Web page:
I will be reviewing each essay from this great book that I highly recommend for all pastors. This first essay is written by David Jackman, president of The Proclamation Trust, titled “The Hermeneutical Distinctives of Expository Preaching”.
Here are some great quotes from Jackman’s essay:
In 1592, William Perkins, an English Puritan scholar-pastor and a fellow of Christ’s College, Cambridge, wrote a book entitled The Art of Prophesying. Only thirty-four years of age, Perkins lamented the scarcity of true biblical ministers—a truth that he claimed was self-evident from the experience of all ages. His complaint was that few men of quality and ability seek out the calling of the preaching ministry. Moreover, even of those who have the titles, very few really deserve the honorable names of messenger (angelos) and interpreter. Even at the ascendancy of Puritan influence, in the last decade of the Elizabethan era, it was apparently still very difficult to find godly pastors who could exercise effective expository ministries.
Reading that makes me question whether I am even competent to the glorous task of preaching. I just pray that I will grow in grace and be able to faithfully minister God’s Word…so help me God!!!
Here’s another great quote:
Everything depends upon our detailed, careful, and disciplined reading of the text. Effective reaching, as Eugene Peterson has pointed out in his excellent book Working the Angles, begins with “passionate hearers, not cool analysts.” Our problem is that the skills of literary analysis we have been taught often seem to deprive us of any sense of immediacy, or even intimacy, in hearing the living Word of the living God through the paragraphs, sentences, and individual words of Scripture. The text needs to be seen not as an object to be analyzed, dissected, or even “mastered” so that we can then begin to “do something with the Bible.” Rather, we need to hear it as the urgent, present-tense message of the present-tense God (I AM) through our minds to our hearts to energize our wills in faith and obedience. Then the Bible is doing something with, in, and to us. If the preacher’s life is being changed through his encounter with God in the “living and enduring Word” (1 Pet. 1:23 NIV), he really does have a message to proclaim, not simply from the written page but from the heart.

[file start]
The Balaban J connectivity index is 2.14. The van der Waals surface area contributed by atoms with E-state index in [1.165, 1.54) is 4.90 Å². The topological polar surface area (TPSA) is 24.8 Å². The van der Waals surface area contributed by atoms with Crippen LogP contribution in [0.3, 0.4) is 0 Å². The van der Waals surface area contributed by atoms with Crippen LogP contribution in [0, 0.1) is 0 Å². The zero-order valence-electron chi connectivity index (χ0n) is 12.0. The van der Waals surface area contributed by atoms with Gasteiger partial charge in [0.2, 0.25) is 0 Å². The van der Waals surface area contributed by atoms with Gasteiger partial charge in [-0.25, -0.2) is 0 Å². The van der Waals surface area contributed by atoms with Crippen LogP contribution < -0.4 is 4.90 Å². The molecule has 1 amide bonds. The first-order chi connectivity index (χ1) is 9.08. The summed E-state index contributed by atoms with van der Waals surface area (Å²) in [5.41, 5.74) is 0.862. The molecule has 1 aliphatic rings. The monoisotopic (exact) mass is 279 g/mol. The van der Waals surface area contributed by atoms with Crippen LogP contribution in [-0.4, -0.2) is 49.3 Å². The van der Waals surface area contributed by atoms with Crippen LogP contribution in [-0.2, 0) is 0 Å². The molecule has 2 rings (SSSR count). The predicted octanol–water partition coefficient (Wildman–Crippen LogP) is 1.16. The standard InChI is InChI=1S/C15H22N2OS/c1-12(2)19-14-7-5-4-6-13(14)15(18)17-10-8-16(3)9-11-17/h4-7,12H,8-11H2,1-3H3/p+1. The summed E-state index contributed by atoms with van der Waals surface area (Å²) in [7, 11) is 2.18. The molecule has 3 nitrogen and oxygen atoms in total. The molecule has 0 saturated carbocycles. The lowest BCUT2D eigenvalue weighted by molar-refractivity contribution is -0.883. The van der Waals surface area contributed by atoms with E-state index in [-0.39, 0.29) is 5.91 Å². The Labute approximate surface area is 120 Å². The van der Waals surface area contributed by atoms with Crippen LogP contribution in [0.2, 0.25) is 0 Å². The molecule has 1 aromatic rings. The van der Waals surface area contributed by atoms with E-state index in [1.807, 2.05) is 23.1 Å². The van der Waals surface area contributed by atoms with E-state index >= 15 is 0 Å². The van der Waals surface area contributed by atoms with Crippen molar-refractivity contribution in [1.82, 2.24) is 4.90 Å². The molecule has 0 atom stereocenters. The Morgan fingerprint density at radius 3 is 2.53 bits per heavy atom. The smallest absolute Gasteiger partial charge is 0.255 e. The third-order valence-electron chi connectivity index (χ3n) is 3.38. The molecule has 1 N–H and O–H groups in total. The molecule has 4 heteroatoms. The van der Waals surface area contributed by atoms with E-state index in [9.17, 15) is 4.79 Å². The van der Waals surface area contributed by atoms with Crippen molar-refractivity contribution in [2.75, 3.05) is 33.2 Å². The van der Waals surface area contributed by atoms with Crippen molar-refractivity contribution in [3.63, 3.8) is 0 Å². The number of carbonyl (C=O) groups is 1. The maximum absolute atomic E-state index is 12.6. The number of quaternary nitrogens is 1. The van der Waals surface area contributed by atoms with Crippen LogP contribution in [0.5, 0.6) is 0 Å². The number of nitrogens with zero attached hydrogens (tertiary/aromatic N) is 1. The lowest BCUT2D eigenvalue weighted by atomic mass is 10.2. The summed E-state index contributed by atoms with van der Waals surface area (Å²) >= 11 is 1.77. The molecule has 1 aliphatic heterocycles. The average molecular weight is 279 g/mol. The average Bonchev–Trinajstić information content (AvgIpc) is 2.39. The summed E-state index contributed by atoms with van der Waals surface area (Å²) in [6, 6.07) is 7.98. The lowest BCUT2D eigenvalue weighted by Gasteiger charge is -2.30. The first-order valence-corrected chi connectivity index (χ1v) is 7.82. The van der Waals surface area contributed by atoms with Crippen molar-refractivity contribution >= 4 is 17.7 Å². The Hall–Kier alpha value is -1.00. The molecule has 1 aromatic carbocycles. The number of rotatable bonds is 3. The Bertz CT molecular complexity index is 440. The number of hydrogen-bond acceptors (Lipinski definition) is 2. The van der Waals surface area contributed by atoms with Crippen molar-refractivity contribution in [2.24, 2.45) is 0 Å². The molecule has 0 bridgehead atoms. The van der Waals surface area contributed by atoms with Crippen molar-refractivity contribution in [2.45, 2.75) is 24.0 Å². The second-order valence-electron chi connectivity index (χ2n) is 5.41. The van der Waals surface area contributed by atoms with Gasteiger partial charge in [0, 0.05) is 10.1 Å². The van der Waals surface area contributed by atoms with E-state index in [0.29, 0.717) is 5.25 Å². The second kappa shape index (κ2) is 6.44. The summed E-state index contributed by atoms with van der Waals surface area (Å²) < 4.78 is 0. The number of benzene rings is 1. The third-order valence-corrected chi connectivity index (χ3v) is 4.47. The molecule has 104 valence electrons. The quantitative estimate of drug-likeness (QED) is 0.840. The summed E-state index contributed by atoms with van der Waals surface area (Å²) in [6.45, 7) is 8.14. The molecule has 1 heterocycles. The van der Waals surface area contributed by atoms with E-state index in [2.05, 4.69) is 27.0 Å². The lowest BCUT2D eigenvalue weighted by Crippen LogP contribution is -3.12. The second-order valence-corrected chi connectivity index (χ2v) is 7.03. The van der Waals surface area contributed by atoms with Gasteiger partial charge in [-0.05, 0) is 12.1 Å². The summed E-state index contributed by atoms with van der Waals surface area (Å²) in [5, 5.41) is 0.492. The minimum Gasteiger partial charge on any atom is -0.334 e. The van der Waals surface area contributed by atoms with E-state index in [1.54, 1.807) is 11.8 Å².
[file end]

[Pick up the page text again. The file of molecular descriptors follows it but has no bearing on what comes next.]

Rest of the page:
Oh, may I always some to Scripture “Coram Deo” (before the face of God). Granted the task of sermon preparation and preaching involves careful analysis of the text of Scripture and much labor in the Word, but it must be engaged with a hungry heart, or else it won’t be conveyed from the heart, nor received into the hearts of the hearers. I think that Evangelical preaching is sometimes too often spoken only to the head or to the heart…the challenge is to be faithful to both head and heart. That is my aim and I pray that my sermons will always evidence not only my mental engagement of God’s Word, but also my heart engagement.
© 2009, Rick Hogaboam. All rights reserved.